A tea card of John Logie Baird issued by Brooke Bond Tea, from the collection of Russell A. Potter

John Logie Baird

 

John Logie Baird, though little recognized in the US, was perhaps the most remarkable inventor in the early history of television. In a period of scarcely three years from 1924 to 1927, he invented the first successful mechanical-electric television system, infrared television (dubbed "Noctovision"), stereoscopic television, and the earliest means of recording a television signal, Phonovision. He also staged the first public demonstrations of television, and made the earliest transatlantic broadcast of a television signal. For several years in the early 1930's, 30-line television broadcasts via BBC facilities were produced by Baird's company, and the quality and variety of these programs was quite high, given the limited bandwidth the BBC and the GPO allowed for them.

The Baird company's connection with the Crystal Palace dates to July of 1933, when they took a lease on the South Tower and part of the main building. At the time, Baird's were competing with others to win the endorsement of the BBC, and had turned to an "intermediate film" process -- a system where an image was filmed on conventional film stock, rushed through a series of developing and fixing tanks, and exposed to a scanner for broadcast -- click here for an image of this apparatus.

This system, ultimately, was eclipsed by fully electronic television (which, it should be noted, at the time had problems of its own with drop-outs and distortion). The Crystal Palace fire in 1936 destroyed much of the Baird laboratories, and when the BBC chose the EMI-Marconi electronic system, the company's connection with broadcast television largely ceased. Baird himself, working in his private laboratory near the Crystal Palace on Crescent Wood Road, continued to work on a variety of projects, among them large-screen "cinema television" for use in theatres, color television, and color 3-D television.It is a reflection on Baird's genius that, working on his own with only two assistants, he perfected high-definition television with a greater number of lines per inch than any standard since (including the current HDTV standard).

Donald McLean has a fabulous site at tvdawn.com which includes the eerie images of faces which he restored from Baird's experimental recordings in the 1920's -- a very long time indeed before VCRs!

Something of intellectual nationalism often seems to be at work; the Americans champion Farnsworth; the Germans Nipkow -- but Baird, though well known in the UK, seems to be a blank to most Americans.  This situation will hopefully be remedied somewhat by the new, authoritative account of Baird's life and work, John Logie Baird: A Life, co-written by Malcolm Baird and Anthony Kamm. I also recommend Don's book, Restoring Baird's Image, which though hard to find in US bookstores can be ordered via links on his website or from amazon.co.uk.

Information on Baird on the web is scattered, but there are some good sites here and there. The best article about Baird's years in the Crystal Palace location, Crystal Palace Television Studios, comes from an online magazine, Soundscapes, and was written by Baird expert Ray Herbert. There is also an excellent page on Baird's Crystal Palace years created by Gary Hayes and Kathrin Brunnert, which can be found on their Korkyt's Crystal Palace pages. There is an article by Will Annetts at an online digital encyclopedia, and another site at a media museum in Canada.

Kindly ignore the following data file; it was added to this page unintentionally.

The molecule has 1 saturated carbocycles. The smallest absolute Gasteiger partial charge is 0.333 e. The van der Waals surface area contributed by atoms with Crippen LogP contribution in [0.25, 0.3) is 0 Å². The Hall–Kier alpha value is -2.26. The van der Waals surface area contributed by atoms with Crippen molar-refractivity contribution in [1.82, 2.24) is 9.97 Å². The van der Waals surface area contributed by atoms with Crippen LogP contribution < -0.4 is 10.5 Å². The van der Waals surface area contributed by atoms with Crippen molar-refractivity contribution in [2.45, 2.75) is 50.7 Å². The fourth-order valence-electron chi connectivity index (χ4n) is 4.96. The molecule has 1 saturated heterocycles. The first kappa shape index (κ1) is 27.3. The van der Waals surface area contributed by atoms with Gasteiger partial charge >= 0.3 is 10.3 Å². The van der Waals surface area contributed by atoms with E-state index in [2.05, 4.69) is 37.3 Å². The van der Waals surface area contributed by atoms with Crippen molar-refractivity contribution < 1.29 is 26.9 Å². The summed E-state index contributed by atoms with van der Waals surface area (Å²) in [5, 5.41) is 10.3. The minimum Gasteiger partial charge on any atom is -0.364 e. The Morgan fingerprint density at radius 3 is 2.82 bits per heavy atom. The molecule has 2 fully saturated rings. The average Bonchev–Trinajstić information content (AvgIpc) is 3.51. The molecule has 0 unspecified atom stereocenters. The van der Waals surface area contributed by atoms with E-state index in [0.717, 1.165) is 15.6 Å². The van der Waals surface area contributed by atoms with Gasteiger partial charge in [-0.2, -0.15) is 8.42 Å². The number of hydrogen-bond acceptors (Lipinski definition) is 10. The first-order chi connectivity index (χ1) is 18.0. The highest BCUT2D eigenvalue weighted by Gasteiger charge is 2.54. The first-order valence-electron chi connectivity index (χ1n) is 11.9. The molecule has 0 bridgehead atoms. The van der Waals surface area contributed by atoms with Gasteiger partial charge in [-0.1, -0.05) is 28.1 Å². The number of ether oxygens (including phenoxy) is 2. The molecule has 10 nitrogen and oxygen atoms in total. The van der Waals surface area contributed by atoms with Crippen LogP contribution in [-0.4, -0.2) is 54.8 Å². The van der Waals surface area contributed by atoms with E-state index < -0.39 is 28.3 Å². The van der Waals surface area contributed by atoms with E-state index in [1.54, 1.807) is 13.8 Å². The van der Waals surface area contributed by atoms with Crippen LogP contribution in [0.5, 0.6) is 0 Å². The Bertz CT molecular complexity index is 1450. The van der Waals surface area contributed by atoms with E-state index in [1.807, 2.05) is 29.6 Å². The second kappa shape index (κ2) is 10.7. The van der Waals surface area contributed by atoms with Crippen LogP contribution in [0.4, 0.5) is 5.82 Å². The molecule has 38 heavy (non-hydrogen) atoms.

The best overall site for the history of early television is Tom Genova's Television History: The First 75 Years, which has a rich collection of texts and images from and of early television. A set of lecture slides used by Baird himself is a particularly fascinating area of this site.

I don't plan to offer an exhaustive treatment of Baird here -- just to present some historical images and texts that I have come upon and believe ought to be better known, with a list of links to current and future sites where more detailed information can be found.
 

1.NEW! A new biography of John Logie Baird is now available

2. John Logie Baird in his Frith Street laboratory, 1920's

 3. The Frith Street location as it looks today

4. John Logie Baird demonstrates his Televisor at Selfridge's Department Store on Oxford Street in London, 1925

5. Early interest in Baird's Televisor was so great, and the queues to see it so long, that some made it out to be a riot -- as shown in this cartoon from 1928

6. A trading card of Baird from my collection of tobacco ephemera

7. A few images of Baird's Televisor

8. An early advert for a demonstration version of Baird's cinema television

9. A diagram of the Baird's Crystal Palace Studios from 1935.

10. A photograph showing the Baird company's "Intermediate Film" apparatus undergoing tests at the Crystal Palace facility.

11. A rather haunting illustration, "A Successful Attempt to See by Wireless," from Graphic of 28 February 1925.

12. A set of three tea cards of Baird and his Televisor issued in the 1960's
 
  13. When it comes to television, I confess myself a lifelong viewer -- click here for an image of my own early viewing days.

 

Comments or questions to: Russell A. Potter, rpklc@etal.uri.edu